House prices rise further to hit new record despite election uncertainty

The latest property price increase leaves the average UK property price at £220,000 in April.

The average price of a home in the UK increased by 5.6% in the 12 months to April, according to new figures from the Office for National Statistics (ONS), up from a revised 4.5% gain the previous month.

Although house prices have increased month-on-month, there has been a general slowdown in the annual growth rate since the middle of last year.

Nick Leeming, Jackson-Stops & Staff chairman, commented: “The general slowdown of annual house price growth continues, but the market is by no means lying back in defeat. Prices are up in every region, with the East of England continuing to be the star of the show, showing an annual house price growth of 8.1%.

“With Theresa May only calling a snap general election towards the end of April, we will have to wait for next month’s ONS House Price Index to get a full picture of the impact it had on the housing market.”

The latest property price increase leaves the average UK property price at £220,000 in April, up by £12,000 on the year and by £3,000 on the month.

England by region Monthly change % since March 2017 Annual change % since April 2016 Average price April 2017
East Midlands 1.6 6.5 £178,844
East of England 0.6 8.1 £280,690
London 0.7 4.7 £482,779
North East 1.0 0.6 £123,234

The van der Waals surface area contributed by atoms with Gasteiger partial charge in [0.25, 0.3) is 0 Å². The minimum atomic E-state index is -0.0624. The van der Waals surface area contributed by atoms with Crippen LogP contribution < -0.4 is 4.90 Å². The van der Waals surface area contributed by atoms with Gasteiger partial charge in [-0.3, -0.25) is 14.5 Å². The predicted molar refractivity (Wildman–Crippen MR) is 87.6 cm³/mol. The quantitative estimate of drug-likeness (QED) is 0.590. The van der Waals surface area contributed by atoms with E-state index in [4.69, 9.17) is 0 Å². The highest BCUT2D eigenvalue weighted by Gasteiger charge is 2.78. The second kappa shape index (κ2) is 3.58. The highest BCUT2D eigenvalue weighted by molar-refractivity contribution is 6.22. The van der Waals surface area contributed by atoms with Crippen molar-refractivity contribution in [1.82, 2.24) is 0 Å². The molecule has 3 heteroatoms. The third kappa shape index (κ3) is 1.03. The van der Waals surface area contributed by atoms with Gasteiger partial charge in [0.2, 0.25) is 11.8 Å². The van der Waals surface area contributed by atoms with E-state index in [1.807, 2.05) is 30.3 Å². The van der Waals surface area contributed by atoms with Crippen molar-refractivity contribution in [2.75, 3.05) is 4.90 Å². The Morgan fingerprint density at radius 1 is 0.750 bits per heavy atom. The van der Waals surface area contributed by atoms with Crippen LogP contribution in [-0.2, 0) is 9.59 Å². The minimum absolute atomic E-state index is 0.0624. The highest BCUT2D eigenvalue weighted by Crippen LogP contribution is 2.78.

North West 2.1 4.1 £152,765
South East 0.3 5.9 £315,334
South West 0.7 6.8 £243,215
West Midlands 1.3 6.0 £183,250
Yorkshire and the Humber 3.9 4.9 £155,357


He continued: “Clearly buyers still hold faith in the steadfast UK property market, even amidst political and economic uncertainty – however problems still persist.” “House price growth remained persistent in April, with buyers paying on average £12,000 more for their homes than they did pre-Brexit, and borrowing on average 19% more – once again proving the Brexit scaremongers wrong,” said Paul Smith, CEO of haart estate agents.

Smith believes that as house prices rise, many buyers continue to rely far too heavily on the “good nature of Bank of Mum and Dad”, while existing levels of stamp duty continues to frustrate both first-time buyers and people wanting to downsize.

“The next government has the opportunity to commit to more radical structural changes to increase home ownership levels, especially among young people,” he added. “However the delay in naming a new housing minister is not a good start.”

Home prices in London remain by far the most expensive in the UK despite the severe downturn in the capital’s prime housing market.

“The report shows the average house price in London now sits at £483,000 – which seems high – but it is worth noting this includes central London figures that push up the average,” said Simon Gerrard, managing director of Martyn Gerrard.

He added: “Stamp duty is placing an enormous pressure on those in the centre of the city and the government needs to work on measures to support an increase in the volume of transactions here.

“I have long been calling for a reversal to stamp duty, whereby the tax would be payable on the home you are selling and not the one you are buying. I believe this could be transformational and would boost the economy in one swift move.”